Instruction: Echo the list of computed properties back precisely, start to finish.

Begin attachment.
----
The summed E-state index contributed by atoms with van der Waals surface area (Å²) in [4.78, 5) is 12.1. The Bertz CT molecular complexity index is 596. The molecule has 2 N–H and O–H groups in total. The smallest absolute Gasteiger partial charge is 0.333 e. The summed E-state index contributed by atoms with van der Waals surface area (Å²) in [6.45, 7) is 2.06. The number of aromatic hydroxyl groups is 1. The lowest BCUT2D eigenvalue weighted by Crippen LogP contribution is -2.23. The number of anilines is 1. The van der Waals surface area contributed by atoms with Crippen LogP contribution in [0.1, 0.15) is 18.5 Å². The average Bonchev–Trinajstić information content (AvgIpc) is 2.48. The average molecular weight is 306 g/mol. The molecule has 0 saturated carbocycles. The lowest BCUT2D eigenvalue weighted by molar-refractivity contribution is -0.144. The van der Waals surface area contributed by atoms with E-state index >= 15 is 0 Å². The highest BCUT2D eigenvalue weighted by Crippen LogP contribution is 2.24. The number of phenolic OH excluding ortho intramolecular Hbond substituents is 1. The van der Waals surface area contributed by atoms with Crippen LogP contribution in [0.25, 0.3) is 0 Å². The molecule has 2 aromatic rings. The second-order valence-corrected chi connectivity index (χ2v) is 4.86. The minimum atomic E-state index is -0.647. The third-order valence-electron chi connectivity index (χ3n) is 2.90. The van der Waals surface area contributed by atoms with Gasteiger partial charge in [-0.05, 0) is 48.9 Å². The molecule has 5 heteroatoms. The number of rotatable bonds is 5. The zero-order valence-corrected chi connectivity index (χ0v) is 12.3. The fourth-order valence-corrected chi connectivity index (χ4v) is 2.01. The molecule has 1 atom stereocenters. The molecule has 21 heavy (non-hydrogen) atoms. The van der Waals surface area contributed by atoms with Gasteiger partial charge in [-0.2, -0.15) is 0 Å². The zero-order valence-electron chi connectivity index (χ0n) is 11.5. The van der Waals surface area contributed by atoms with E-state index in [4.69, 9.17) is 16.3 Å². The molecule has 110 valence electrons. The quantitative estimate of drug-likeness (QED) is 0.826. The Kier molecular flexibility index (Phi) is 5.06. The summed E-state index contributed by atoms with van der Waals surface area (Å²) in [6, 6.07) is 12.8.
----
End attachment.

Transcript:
The summed E-state index contributed by atoms with van der Waals surface area (Å²) in [4.78, 5) is 12.1. The Bertz CT molecular complexity index is 596. The molecule has 2 N–H and O–H groups in total. The smallest absolute Gasteiger partial charge is 0.333 e. The summed E-state index contributed by atoms with van der Waals surface area (Å²) in [6.45, 7) is 2.06. The number of aromatic hydroxyl groups is 1. The lowest BCUT2D eigenvalue weighted by Crippen LogP contribution is -2.23. The number of anilines is 1. The van der Waals surface area contributed by atoms with Crippen LogP contribution in [0.1, 0.15) is 18.5 Å². The average Bonchev–Trinajstić information content (AvgIpc) is 2.48. The average molecular weight is 306 g/mol. The molecule has 0 saturated carbocycles. The lowest BCUT2D eigenvalue weighted by molar-refractivity contribution is -0.144. The van der Waals surface area contributed by atoms with E-state index >= 15 is 0 Å². The highest BCUT2D eigenvalue weighted by Crippen LogP contribution is 2.24. The number of phenolic OH excluding ortho intramolecular Hbond substituents is 1. The van der Waals surface area contributed by atoms with Crippen LogP contribution in [0.25, 0.3) is 0 Å². The molecule has 2 aromatic rings. The second-order valence-corrected chi connectivity index (χ2v) is 4.86. The minimum atomic E-state index is -0.647. The third-order valence-electron chi connectivity index (χ3n) is 2.90. The van der Waals surface area contributed by atoms with Gasteiger partial charge in [-0.05, 0) is 48.9 Å². The molecule has 5 heteroatoms. The number of rotatable bonds is 5. The zero-order valence-corrected chi connectivity index (χ0v) is 12.3. The fourth-order valence-corrected chi connectivity index (χ4v) is 2.01. The molecule has 1 atom stereocenters. The molecule has 21 heavy (non-hydrogen) atoms. The van der Waals surface area contributed by atoms with Gasteiger partial charge in [-0.2, -0.15) is 0 Å². The zero-order valence-electron chi connectivity index (χ0n) is 11.5. The van der Waals surface area contributed by atoms with E-state index in [4.69, 9.17) is 16.3 Å². The molecule has 110 valence electrons. The quantitative estimate of drug-likeness (QED) is 0.826. The Kier molecular flexibility index (Phi) is 5.06. The summed E-state index contributed by atoms with van der Waals surface area (Å²) in [6, 6.07) is 12.8.